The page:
Greg Willis


DUIDLA Involvement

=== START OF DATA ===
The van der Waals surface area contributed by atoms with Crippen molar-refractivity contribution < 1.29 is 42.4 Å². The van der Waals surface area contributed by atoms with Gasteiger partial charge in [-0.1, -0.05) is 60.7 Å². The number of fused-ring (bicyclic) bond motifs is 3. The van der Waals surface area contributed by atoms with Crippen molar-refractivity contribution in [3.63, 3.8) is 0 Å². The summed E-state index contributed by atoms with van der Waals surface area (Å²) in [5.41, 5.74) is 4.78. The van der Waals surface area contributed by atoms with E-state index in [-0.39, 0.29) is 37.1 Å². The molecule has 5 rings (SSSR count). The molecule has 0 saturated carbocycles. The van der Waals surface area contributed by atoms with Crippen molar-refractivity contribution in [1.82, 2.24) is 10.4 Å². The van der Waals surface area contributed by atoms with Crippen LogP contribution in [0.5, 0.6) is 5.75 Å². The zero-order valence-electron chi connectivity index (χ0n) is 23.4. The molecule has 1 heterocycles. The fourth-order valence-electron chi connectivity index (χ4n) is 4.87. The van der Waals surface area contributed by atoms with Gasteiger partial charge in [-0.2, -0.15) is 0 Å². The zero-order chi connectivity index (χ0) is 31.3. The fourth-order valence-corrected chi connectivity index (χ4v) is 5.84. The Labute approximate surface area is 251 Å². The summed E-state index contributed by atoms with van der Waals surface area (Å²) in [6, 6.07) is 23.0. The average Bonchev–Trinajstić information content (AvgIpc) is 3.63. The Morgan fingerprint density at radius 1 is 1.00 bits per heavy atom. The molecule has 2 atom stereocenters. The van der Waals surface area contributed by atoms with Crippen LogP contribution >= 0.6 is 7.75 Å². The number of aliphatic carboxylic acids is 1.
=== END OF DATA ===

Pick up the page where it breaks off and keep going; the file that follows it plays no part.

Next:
Greg received the first ever 'BadAss Award' from DUIDLA for his unmatched success in DUI Defense. He was also given the DUI Defense Lawyer of the Year for 2018-2019 by the Georgia DUI Defense of Drinking Drivers group (DODD). Greg made the front page of the Atlanta Journal Constitution and the Fulton County Daily Report in 2019 for a successful, landmark decision at the Georgia Supreme Court in the case of Elliott v. State. He has been rated as a Super Lawyer year after year in DUI defense by his peers because of his unbelievable success rate defending his clients (93% without a DUI conviction over the last 9 years). The Super Lawyer selection is based on the opinion of his peers, including both judges and lawyers. Greg is so committed to getting the just outcome for his clients that he once spent four consecutive days in jail to protect a client from rulings of an unfair judge. Greg later won the jury trial in that case after the judge lost his job. National DUI defense organizations regularly ask Greg to speak at conferences to teach lawyers his proven methods in defending his clients. Greg regularly challenges the accuracy of both breath and blood tests and has been recognized for consistently exposing weaknesses in the forensic science used in breath and blood testing. He remains front footed in DUI training and continuing education. In order to remain on the leading edge of DUI defense, Greg has mastered the Drug Recognition Expert Overview Course and is even certified to operate the Intoxilyzer 5000, a breathalyzer commonly used by law enforcement. In addition, he has taken numerous courses in order to understand the inner workings of the Intoxilyzer. This knowledge enables him to challenge this test’s inconsistent results. Greg has earned many favorable rulings from the Supreme Court of Georgia and the most recent one (Elliott v. State) resulted in almost all breath tests and refusals to submit to tests to be excluded from court against his clients. Greg currently has two cases pending at the Georgia appellate courts that could result in the suppression of evidence of blood tests, breath tests, and refusals in Georgia. Greg is also challenging any tests that are achieved with a warrant as unconstitutional. Greg has been recognized as one of the top DUI lawyers in Georgia and the United States and has petitioned the United States Supreme Court in numerous DUI cases. He was recently invited to write a brief on a case that was pending before the Court. Greg graduated from the University of Georgia Law School in 1996. Since then, he has dedicated his legal career to defending Georgia drivers accused of DUI. Greg is a member of the State Bar of Georgia, DUIDLA, the National College of DUI Defense, and Georgia Association of Criminal Defense Lawyers. He is also on the Board of Directors of the DUIDLA. His proven results are the reason judges, lawyers, police officers, court personnel, and prior clients regularly refer their friends and family to Greg. A free face-to-face meeting with Greg is priceless to help you decide the best approach to win your case.